Software, technology, sysadmin war stories, and more. Feed
Thursday, January 31, 2019

Deliberately skipping encryption for business purposes

There's something in the news this week about a "VPN/proxy" service being used to spy on people, then Apple dropping the hammer on the company responsible, and all sorts of fun following. It's pretty interesting if you're outside the blast radius and can sit back with a box of popcorn and just watch.

One thing I don't understand, though: let's say you are operating this proxy service not out of the goodness of your heart, but to collect telemetry on what sort of apps people are using. You can do that just by looking at the traffic they generate. You don't need to know who they are or how old they are. Just pass their traffic along to the Internet and see what it is. Maybe you spy on their actual suite of installed apps. It's wacky, but it's still relatively anonymous.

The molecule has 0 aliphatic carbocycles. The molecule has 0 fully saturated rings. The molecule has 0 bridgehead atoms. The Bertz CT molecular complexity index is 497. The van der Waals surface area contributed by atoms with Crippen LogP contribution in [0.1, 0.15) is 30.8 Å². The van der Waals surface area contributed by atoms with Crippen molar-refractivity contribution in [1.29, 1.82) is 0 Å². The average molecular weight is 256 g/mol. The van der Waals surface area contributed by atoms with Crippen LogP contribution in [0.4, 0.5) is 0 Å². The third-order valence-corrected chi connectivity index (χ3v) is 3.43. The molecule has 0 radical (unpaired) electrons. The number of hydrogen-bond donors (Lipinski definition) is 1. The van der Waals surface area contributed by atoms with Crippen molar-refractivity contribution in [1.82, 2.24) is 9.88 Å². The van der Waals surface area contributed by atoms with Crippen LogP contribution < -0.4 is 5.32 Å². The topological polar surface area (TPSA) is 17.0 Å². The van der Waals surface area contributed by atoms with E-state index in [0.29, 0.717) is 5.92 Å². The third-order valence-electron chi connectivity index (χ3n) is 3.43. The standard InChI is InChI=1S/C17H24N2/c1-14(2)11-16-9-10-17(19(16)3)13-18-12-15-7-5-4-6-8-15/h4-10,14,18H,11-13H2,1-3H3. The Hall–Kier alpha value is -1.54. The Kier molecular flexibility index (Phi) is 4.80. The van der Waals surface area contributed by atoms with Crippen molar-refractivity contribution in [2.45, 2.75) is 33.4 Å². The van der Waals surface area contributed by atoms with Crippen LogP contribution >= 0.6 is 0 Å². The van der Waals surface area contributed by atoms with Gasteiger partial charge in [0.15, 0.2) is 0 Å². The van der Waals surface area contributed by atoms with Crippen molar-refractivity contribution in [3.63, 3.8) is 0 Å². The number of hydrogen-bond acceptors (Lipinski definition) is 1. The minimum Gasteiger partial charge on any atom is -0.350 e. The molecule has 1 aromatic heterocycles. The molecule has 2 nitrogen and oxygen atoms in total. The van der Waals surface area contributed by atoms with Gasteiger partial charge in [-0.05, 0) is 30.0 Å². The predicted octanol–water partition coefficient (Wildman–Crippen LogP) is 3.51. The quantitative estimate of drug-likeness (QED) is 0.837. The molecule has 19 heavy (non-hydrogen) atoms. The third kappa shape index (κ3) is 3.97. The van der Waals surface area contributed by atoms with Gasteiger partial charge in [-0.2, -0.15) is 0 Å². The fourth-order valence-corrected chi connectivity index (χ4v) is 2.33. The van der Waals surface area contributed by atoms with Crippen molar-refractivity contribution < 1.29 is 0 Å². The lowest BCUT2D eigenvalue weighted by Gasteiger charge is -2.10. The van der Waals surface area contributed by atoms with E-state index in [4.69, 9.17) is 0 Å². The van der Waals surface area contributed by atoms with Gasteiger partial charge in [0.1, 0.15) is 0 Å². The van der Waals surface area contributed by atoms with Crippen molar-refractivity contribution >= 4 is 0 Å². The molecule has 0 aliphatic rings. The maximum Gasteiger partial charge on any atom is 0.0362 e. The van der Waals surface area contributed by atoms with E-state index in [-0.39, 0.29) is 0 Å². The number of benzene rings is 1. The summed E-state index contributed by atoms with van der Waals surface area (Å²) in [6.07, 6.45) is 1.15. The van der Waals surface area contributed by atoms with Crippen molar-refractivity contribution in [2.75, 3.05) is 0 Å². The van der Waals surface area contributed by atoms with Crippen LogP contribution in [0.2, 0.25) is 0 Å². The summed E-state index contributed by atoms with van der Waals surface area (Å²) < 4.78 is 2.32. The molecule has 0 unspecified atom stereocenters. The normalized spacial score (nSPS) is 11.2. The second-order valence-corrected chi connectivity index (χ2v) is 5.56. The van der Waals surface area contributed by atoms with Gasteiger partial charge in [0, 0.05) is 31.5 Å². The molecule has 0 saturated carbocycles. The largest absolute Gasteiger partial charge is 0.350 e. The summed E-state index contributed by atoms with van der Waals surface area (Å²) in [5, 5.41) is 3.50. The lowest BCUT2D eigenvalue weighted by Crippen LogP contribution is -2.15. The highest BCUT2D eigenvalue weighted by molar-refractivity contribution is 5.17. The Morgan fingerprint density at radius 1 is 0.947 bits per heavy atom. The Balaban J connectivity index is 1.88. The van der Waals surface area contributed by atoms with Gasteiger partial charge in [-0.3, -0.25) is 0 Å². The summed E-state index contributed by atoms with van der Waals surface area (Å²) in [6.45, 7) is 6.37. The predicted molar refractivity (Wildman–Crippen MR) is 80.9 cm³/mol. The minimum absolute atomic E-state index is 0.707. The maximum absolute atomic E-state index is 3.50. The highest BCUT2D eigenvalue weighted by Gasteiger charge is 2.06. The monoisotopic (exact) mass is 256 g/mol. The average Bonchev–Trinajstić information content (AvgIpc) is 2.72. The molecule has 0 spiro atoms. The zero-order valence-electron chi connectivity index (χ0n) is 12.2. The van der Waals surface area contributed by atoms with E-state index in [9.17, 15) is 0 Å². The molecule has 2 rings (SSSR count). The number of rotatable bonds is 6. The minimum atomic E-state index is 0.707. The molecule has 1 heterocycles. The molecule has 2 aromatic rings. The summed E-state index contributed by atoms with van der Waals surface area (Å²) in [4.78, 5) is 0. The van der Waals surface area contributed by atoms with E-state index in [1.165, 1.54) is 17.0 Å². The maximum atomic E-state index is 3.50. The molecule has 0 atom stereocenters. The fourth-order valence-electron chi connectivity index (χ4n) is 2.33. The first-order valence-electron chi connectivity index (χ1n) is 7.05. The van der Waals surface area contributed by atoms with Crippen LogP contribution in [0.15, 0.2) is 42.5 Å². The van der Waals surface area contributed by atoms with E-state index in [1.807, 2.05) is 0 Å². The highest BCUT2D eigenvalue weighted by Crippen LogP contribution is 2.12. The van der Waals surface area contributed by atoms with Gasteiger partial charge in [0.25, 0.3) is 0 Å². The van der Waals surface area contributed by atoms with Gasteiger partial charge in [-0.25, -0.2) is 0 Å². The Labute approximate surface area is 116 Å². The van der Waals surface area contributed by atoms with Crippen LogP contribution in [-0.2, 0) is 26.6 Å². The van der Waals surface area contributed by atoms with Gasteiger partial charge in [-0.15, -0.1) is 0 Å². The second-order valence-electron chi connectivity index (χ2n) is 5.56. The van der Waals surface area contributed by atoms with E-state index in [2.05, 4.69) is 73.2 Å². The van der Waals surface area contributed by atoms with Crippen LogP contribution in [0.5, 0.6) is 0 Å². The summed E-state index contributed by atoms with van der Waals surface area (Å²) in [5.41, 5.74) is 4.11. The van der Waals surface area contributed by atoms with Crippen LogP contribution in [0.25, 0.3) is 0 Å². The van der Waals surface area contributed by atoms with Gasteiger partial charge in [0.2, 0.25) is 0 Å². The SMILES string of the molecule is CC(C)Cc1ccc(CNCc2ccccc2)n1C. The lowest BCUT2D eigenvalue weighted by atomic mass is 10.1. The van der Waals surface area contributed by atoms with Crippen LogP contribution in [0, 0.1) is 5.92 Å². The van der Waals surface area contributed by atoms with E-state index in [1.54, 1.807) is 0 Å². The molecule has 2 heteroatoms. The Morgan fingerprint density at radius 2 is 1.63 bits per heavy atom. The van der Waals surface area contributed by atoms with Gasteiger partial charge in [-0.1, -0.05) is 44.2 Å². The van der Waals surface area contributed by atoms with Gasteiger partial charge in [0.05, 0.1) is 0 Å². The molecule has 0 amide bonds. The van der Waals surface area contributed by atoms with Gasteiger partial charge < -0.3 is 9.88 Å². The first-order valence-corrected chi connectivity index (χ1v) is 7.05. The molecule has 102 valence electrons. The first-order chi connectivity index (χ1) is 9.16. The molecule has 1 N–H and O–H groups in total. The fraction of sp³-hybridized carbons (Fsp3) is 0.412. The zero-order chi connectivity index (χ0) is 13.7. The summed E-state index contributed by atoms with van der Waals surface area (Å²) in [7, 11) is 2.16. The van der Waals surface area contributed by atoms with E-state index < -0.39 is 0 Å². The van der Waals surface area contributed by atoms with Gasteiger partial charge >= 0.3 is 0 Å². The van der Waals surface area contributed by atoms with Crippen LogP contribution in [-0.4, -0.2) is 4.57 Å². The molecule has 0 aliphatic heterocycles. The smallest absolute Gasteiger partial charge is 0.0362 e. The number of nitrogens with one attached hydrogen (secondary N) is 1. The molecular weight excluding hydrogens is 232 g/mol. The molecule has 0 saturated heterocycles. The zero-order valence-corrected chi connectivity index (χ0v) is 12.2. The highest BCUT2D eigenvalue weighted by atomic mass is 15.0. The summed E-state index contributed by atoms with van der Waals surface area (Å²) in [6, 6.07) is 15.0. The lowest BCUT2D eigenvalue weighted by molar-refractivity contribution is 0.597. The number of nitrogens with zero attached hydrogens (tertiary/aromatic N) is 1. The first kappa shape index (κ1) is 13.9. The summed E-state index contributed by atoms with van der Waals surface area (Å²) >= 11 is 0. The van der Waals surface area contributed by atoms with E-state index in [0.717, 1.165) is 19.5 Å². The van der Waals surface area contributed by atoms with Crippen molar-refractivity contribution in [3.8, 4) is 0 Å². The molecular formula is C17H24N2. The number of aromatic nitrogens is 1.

So, given that, why would you associate it with their social media accounts, unless you were actively trying to glue it all together and possibly target specific individuals? Like, say, the really young ones who keep slipping through the company's fingers because old people have no idea what's cool? Yeah, them.

How would you know if this is going on? Look for things deliberately forced to not be HTTPS. You make them talk to service B in the clear over the VPN/proxy, and then they can see who they are on B just by inspecting the traffic.

An analogy of it would go like this: I normally encrypt all of my communications with my friend, so you can't see what we're talking about, including the nickname the friend uses for me. You'd really like to find out that nickname, so you find a way to get me to call the friend without encryption and wait for them to say the nickname over the line. Once that happens, you know who I am.

Now, actually doing this requires cooperation from B, naturally. I mean, who would deliberately run HTTP connections just so they could be sniffed, right?